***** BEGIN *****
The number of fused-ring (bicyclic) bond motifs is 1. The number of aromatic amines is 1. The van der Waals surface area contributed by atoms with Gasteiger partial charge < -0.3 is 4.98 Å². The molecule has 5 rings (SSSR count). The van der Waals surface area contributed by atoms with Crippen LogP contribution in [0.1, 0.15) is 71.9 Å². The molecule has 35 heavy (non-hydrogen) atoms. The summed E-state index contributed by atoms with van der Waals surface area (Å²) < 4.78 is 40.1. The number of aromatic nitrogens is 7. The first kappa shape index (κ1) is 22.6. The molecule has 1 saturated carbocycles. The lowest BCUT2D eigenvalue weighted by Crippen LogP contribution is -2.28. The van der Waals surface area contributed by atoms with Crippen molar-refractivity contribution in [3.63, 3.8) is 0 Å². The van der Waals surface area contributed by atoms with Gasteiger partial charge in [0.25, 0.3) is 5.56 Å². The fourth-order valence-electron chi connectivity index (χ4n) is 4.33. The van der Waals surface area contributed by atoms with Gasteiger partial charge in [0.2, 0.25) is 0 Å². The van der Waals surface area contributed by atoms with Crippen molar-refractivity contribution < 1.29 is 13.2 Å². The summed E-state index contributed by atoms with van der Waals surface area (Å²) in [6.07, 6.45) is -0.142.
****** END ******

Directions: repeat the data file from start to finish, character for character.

The number of fused-ring (bicyclic) bond motifs is 1. The number of aromatic amines is 1. The van der Waals surface area contributed by atoms with Gasteiger partial charge < -0.3 is 4.98 Å². The molecule has 5 rings (SSSR count). The van der Waals surface area contributed by atoms with Crippen LogP contribution in [0.1, 0.15) is 71.9 Å². The molecule has 35 heavy (non-hydrogen) atoms. The summed E-state index contributed by atoms with van der Waals surface area (Å²) < 4.78 is 40.1. The number of aromatic nitrogens is 7. The first kappa shape index (κ1) is 22.6. The molecule has 1 saturated carbocycles. The lowest BCUT2D eigenvalue weighted by Crippen LogP contribution is -2.28. The van der Waals surface area contributed by atoms with Crippen molar-refractivity contribution in [3.63, 3.8) is 0 Å². The van der Waals surface area contributed by atoms with Gasteiger partial charge in [0.25, 0.3) is 5.56 Å². The fourth-order valence-electron chi connectivity index (χ4n) is 4.33. The van der Waals surface area contributed by atoms with Gasteiger partial charge in [0.2, 0.25) is 0 Å². The van der Waals surface area contributed by atoms with Crippen molar-refractivity contribution < 1.29 is 13.2 Å². The summed E-state index contributed by atoms with van der Waals surface area (Å²) in [6.07, 6.45) is -0.142.